With the extensive background Andrew Thacker has in football, it’s hard to imagine that Georgia Tech’s newest defensive coordinator nearly chose to steer clear of the sport as a child.
A soccer, basketball and baseball player early in grade school, Thacker didn’t give much thought to football because of the influence of his father, Mickey Thacker. The injuries and other health scares associated with the sport were things Thacker’s dad didn’t want for his son.
That all changed during Thacker’s fourth-grade year, when his mother met and married Bruce Miller, one of Georgia’s most esteemed high school coaches who would later bring Gainesville High its first and only GHSA state championship.
From there, a young Thacker’s introduction to the sport led to him strapping on the pads as a sixth-grader.
“I was a little ball boy in the locker rooms at a young age, and never really looked back,” said Thacker, who was a standout player for Miller at Gainesville High, and a member of the Red Elephants’ 2002 state semifinal team.
Thacker’s positive relationship with his stepfather played a vital role in Thacker’s upbringing as a coach as well.
“I just always admired the way he treats people, and the amount of impact he was able to have on young men,” Thacker said. “(Bruce) always felt like he had a purpose in what he did, and I was able to live that, experience that and most out of anything, just observe that.”
Now, things have come full circle for the 32-year-old Cartersville native.
Thacker, hired as the Yellow Jacket’s defensive coordinator on Dec. 31, 2018, said bringing his wife Liza and their two small children back to Georgia has been a blessing.
“It is a unique situation, and a humbling opportunity to be relative to home," Thacker said. "It’s not always an easy thing to do in this profession, to be at the place you’re really excited about and be close to family, so really unique and really cool.”
He also finds himself in the unique position of being one of the younger coordinators to oversee a Division I defense. But to Thacker, age is just another number. It’s more about what you’ve done with the opportunities and time that you’ve been given, he said.
Temple’s defensive coordinator in 2018 also reunites with Yellow Jackets head coach Geoff Collins, another product of the Owls’ coaching tree.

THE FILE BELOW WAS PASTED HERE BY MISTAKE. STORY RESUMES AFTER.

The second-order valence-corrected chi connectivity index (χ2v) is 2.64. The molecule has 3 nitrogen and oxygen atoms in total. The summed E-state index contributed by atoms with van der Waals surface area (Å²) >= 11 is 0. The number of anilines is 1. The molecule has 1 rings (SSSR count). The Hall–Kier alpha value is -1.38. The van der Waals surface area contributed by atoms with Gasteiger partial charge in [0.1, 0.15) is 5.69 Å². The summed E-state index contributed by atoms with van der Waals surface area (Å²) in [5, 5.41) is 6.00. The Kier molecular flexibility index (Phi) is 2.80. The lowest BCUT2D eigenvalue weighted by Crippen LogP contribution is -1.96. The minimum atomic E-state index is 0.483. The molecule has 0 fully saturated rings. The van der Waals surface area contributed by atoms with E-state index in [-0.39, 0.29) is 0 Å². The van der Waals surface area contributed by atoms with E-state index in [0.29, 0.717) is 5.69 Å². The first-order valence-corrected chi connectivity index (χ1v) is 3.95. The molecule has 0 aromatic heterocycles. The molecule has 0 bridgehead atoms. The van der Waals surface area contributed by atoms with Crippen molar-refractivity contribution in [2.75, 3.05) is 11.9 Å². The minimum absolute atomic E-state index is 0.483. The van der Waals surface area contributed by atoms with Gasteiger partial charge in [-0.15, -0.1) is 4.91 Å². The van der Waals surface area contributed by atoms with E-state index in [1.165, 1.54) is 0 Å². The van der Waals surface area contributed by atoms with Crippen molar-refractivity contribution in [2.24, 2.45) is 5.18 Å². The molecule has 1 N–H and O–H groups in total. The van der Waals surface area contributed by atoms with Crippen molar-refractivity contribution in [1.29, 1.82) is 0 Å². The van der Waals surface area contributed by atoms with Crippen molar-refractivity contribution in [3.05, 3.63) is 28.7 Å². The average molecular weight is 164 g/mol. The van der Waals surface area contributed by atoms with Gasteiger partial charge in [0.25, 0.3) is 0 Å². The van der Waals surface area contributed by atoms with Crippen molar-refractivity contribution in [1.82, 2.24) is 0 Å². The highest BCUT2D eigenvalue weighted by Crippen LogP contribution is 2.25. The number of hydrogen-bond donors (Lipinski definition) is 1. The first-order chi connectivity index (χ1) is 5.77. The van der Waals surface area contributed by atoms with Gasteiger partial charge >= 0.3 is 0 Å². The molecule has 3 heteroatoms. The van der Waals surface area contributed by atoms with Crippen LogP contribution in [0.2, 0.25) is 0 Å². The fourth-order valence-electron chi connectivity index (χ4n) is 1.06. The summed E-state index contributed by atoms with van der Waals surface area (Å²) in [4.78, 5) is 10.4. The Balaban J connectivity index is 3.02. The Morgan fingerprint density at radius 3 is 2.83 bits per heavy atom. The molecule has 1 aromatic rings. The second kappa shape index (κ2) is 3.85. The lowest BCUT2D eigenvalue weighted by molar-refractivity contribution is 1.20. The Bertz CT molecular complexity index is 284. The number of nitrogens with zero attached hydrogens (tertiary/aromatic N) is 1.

“Coach Collins’ energy and excitement for everything is the way he always is, and has a way of filtering down to everybody in the building,” Thacker said.
His return to Georgia also means access to arguably the biggest college recruitment hub in the country. Thacker indicated Miller’s reputation around the metro-Atlanta area has played a part in him building solid rapport with coaches, a major aspect of the recruitment process.
Ranked 48th in the nation and 10th in the ACC by 247Sports, the Yellow Jackets currently stand with 17 commitments for the 2019 recruiting class. Thacker and the remaining staff plan to keep those numbers growing as they turn their focus to the 2020 class, with the team’s Junior Day soon approaching in the coming weeks.
And before the team can dive into defensive formations, Thacker said the staff’s first priority involves the intangibles — establishing a new team culture. In 2018, the Yellow Jackets finished 7-6 overall and second in the ACC Coastal division, ranking 46th in the nation in terms of total defense for Paul Johnson's final season at the helm.
“Even to the kids, we’ve made a huge emphasis on stating the fact that — nothing is to be derogatory to coach (Paul) Johnson and the previous staff, we’re right and they’re wrong — it’s just different,” Thacker added.
“Just implementing energy and passion and desire for these young men to walk in the building with a smile on their face and knowing that having an unbelievable amount of energy and juice is not exclusive to them working really, really hard to get where we want to be.”
A double major in college, Thacker participated in a number of internships in addition to being a four-year starting safety at Furman University. But once that chapter ended, Thacker couldn’t imagine doing anything besides coaching. He craved one day returning to the same football environment Miller fostered.
Thacker was influenced greatly by a group of coaches during that trek, getting his first opportunity as a graduate assistant for Collins at Central Florida from 2008-09. Thacker slowly worked his way up the ranks during stops at Southern Mississippi (2013), the Atlanta Falcons (2014) and Kennesaw State (2016).
As a linebackers coach, Thacker played a role in the KSU Owls leading the Big South in scoring defense and rushing defense and ranked second in total defense in 2016.
He then moved to Temple, where he helped produce one of the American Athletic Conference’s highest-ranked defenses. The Owls ranked in the top 3 in terms of total defense (second), passing defense (second), three-and-outs (second) and scoring defense (third). As linebackers coach in 2017, Thacker had a hand in Temple ranking among the top teams nationally in both sacks (11th) and tackles for loss (11th).
“I’ve been incredibly blessed, fortunate to be around elite mentors and elite programs,” Thacker said. “And so much of this process, I’ve been around just great people. They invest in you, teach you and mold you. ... I am a product of great people I’ve been around, to have an opportunity like this.”